Now if you know me or have read much of this blog then you already know that I kind of have a unique way of looking at things.  I have this habit of constantly examining my life and weighing my decisions against my values, and I find it entertaining to make ridiculous choices that stubbornly and dramatically reflect those values. I also do have one very distinct advantage when it comes to perspectives on money which is that I’ve never had much of it.  That kind of makes it necessary to find ways of interacting with the tiny amounts I get my hands on so that it goes as far as possible.  But I try real, real hard not to limit myself by this factor.  In other words, in my family we don’t say things like “We can’t afford that”.  Instead, we look at our values, see if something is a priority, and if so we find a way to do it.  Frequently this means cutting back in a less-important category.  Other times it means we ultimately decide this isn’t a high enough priority to pursue.  But what we don’t do is say something is very important and really needs to be done but we just can’t afford it.  It might be traveling to a family event, helping a friend in need, or moving in to a Rialta in order to be able to pay for it, but there is always a way.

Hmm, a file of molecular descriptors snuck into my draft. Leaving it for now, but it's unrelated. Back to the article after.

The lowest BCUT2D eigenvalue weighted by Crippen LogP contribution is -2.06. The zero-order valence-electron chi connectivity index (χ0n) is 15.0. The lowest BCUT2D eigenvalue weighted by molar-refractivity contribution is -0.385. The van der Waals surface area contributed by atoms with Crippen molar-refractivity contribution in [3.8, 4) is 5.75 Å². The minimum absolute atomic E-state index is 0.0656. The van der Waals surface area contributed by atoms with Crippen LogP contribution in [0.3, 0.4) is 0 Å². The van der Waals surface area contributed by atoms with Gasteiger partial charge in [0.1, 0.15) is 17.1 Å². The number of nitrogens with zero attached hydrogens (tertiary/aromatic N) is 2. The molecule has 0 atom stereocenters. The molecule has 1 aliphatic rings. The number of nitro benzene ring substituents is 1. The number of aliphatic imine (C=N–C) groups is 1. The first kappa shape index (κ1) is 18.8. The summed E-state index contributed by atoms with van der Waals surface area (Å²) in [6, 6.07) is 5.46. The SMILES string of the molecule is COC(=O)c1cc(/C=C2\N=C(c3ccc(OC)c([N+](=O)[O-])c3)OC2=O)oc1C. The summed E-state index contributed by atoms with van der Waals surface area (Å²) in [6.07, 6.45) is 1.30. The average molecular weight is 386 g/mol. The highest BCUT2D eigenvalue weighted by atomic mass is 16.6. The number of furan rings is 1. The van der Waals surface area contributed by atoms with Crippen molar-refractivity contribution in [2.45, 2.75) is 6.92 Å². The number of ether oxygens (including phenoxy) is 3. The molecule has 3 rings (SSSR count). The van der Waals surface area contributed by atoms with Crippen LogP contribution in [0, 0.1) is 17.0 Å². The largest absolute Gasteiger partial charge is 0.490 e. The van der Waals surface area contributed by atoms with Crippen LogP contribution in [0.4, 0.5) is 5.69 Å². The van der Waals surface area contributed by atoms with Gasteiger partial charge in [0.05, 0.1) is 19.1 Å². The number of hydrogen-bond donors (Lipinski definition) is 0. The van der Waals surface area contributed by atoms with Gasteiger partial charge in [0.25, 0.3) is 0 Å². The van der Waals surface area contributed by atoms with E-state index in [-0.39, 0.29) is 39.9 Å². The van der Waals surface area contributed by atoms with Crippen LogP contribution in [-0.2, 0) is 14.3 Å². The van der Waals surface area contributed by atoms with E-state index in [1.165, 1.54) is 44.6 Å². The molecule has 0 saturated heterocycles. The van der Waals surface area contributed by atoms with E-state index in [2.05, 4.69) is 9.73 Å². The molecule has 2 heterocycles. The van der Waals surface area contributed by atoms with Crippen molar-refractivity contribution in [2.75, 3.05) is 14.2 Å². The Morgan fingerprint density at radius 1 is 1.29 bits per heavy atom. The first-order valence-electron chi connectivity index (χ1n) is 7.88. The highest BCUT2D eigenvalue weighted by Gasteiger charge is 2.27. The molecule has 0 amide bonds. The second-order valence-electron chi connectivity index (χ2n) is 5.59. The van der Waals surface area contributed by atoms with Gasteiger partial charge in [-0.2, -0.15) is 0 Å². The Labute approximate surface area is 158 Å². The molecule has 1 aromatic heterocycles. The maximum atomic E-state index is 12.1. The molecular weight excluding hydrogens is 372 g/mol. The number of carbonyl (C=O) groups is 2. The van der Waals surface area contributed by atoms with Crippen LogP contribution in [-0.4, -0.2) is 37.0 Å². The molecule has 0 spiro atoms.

So I figured it would be interesting for some folks to see how a typical month works out for us financially.  Real numbers, in the real world.  Last month (October) we tracked every penny we spent and it looked like this:

budget

A few notes on this.  “Clothes” was rain coats for the girls.  The classes were an anomoly, as was the fishing trip.  We had the hotel day because someone got sick.  And our gas was higher than usual because of some unusual work-related travel.  And about food?  Well, that’s kind of our one “splurge” category.  We could eat on FAR less than this.  On the other side, there are two categories suspiciously missing, which are health care and benevolence.  We have had major medical coverage but currently do not, and we usually do some strategic giving, but are just in a season where those things aren’t happening.  That said, with those adjustments we’d still be somewhere near the $2,000 mark.